Constructive feedback should rarely come as a surprise. One of the worst scenarios that I have seen happening is a report believing they’re doing good work, only to get to their performance review and finding out their manager is not happy with their results.
When that happens, I would argue that a large share of the blame lies on the manager who did not provide the necessary support to prevent this. In a functioning managing relationship, there will be enough opportunities to share feedback early and try to course correct.
Finally, positive feedback is just as important as constructive feedback. This type of feedback is frequently ignored because the manager assumes the others know what they are doing well, but often this is not the case. Your reports need to be valued and praised for their great work.
Share your experience with other managers
Being a manager can be daunting, especially in the first months on the job. You’ll often find yourself second-guessing your work, wondering if you’re having a positive impact on your reports, if they find your one-to-ones useful, and whether they value the relationship and support you aim to provide.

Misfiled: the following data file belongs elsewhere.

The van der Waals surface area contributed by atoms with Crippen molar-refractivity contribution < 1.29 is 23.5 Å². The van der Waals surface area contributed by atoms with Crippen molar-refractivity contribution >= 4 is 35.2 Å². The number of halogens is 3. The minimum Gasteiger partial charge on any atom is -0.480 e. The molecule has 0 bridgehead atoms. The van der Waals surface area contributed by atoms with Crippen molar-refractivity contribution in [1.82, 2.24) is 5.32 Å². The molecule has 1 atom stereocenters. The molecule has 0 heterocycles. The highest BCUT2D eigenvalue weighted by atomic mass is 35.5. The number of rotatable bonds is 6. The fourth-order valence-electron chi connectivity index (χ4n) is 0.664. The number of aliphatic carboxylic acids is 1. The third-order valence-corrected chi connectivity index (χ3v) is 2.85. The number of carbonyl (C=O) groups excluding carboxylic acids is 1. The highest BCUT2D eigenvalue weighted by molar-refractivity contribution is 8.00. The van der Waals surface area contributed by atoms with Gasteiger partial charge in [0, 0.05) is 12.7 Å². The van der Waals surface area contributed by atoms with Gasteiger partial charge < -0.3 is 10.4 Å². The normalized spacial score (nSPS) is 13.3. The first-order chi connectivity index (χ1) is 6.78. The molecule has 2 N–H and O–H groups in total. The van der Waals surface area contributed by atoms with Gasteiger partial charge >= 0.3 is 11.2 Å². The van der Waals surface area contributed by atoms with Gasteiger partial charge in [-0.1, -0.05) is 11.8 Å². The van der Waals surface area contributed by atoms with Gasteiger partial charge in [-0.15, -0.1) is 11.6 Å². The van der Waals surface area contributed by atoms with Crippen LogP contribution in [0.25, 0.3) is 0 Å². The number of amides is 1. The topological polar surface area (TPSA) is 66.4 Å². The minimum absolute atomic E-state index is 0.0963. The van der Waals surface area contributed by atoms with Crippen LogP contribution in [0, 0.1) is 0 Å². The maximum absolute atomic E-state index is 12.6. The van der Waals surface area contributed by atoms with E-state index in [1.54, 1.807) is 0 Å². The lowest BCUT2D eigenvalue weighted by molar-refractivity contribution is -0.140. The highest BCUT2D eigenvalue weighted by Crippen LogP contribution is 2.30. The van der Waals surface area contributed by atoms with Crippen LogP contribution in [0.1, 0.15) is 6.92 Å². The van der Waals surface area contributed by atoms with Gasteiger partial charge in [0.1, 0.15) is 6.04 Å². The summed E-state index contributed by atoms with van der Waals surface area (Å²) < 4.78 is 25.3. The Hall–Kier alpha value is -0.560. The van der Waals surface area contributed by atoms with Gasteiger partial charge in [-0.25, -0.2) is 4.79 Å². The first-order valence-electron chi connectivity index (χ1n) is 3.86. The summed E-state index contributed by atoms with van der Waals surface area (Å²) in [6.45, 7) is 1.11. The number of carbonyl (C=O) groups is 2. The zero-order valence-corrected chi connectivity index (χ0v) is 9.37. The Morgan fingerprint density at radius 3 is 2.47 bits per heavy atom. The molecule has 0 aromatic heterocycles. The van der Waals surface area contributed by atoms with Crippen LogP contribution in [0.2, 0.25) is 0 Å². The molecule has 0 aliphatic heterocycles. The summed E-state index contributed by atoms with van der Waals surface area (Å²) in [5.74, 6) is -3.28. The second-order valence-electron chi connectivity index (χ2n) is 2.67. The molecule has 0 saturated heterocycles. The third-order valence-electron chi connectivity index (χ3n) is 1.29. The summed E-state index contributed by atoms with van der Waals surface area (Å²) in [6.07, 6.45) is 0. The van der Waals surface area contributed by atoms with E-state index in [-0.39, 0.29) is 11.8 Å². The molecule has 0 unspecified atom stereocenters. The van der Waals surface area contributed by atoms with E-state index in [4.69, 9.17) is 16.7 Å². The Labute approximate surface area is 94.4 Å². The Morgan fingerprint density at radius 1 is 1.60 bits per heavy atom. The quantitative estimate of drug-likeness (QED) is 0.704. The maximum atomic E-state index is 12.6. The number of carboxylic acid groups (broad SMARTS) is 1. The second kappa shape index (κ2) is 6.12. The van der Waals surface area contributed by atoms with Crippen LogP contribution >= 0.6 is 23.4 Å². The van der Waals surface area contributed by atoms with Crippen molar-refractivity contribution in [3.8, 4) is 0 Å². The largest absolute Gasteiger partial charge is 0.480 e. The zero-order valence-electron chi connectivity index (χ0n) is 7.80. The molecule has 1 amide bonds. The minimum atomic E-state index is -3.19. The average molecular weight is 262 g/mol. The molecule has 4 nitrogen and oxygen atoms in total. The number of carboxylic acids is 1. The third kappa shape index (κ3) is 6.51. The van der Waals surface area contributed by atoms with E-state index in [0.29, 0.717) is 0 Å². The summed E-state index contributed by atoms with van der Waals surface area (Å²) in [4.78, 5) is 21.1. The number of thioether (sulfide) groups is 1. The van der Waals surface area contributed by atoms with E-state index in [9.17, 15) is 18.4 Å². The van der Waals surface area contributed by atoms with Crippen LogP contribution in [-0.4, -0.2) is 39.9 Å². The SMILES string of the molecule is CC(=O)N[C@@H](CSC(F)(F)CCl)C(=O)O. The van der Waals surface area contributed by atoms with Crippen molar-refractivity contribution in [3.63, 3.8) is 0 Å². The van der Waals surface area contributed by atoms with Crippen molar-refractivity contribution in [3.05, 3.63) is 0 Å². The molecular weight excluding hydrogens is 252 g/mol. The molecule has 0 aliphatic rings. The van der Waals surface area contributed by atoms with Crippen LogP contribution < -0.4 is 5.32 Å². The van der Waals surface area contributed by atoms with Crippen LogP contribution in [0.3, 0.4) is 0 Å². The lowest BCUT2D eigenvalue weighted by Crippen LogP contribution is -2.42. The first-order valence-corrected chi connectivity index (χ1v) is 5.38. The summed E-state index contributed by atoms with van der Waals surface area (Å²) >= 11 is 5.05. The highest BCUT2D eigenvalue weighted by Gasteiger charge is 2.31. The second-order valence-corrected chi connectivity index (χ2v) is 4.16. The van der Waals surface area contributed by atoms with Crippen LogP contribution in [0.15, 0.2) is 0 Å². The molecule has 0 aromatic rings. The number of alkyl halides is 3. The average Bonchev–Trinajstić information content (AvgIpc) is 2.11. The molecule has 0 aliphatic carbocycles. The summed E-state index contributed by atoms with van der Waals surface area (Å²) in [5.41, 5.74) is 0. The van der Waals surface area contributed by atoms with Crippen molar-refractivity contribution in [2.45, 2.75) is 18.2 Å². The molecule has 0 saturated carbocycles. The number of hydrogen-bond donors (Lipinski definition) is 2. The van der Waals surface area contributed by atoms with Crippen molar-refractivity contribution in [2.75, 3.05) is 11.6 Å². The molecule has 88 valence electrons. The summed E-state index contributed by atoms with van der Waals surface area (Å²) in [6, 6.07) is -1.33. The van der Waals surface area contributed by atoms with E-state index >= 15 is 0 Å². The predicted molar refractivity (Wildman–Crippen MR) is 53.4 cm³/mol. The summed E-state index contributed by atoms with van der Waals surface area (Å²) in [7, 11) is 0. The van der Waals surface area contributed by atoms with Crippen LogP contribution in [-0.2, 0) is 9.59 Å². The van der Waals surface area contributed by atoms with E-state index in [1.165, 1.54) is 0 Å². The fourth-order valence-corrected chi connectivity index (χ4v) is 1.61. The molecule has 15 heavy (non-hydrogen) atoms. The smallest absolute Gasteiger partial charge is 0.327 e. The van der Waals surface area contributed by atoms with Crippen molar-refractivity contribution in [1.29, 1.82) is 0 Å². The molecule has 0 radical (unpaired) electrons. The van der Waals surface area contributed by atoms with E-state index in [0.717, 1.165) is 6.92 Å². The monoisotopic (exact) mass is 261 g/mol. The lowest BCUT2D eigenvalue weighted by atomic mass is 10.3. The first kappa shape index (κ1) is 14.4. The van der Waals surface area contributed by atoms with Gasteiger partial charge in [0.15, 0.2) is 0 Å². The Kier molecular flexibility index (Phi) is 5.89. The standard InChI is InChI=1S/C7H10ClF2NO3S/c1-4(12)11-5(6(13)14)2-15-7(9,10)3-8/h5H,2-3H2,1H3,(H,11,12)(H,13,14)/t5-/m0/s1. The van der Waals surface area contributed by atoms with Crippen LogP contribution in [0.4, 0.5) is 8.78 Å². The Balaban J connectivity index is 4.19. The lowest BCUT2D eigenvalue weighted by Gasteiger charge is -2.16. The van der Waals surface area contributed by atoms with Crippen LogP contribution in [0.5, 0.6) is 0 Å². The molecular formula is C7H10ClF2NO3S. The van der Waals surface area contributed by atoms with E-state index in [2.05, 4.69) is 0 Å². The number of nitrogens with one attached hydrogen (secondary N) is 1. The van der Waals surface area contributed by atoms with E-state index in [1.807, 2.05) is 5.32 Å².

One important way to understand your role and impact better is to talk to other managers within your organisation. Unless you work in a relatively small company, chances are that others are going through the same things you’re experiencing.
Talking about your experience can be very helpful in clearing your doubts, having a different perspective and improving your approach as a manager.
Attilio Carotenuto is an expert game developer with over 14 years of leadership and tech experience, creating award-winning titles played by millions of people everyday. He has worked for major companies such as Unity, Yager, King and EA Playfish.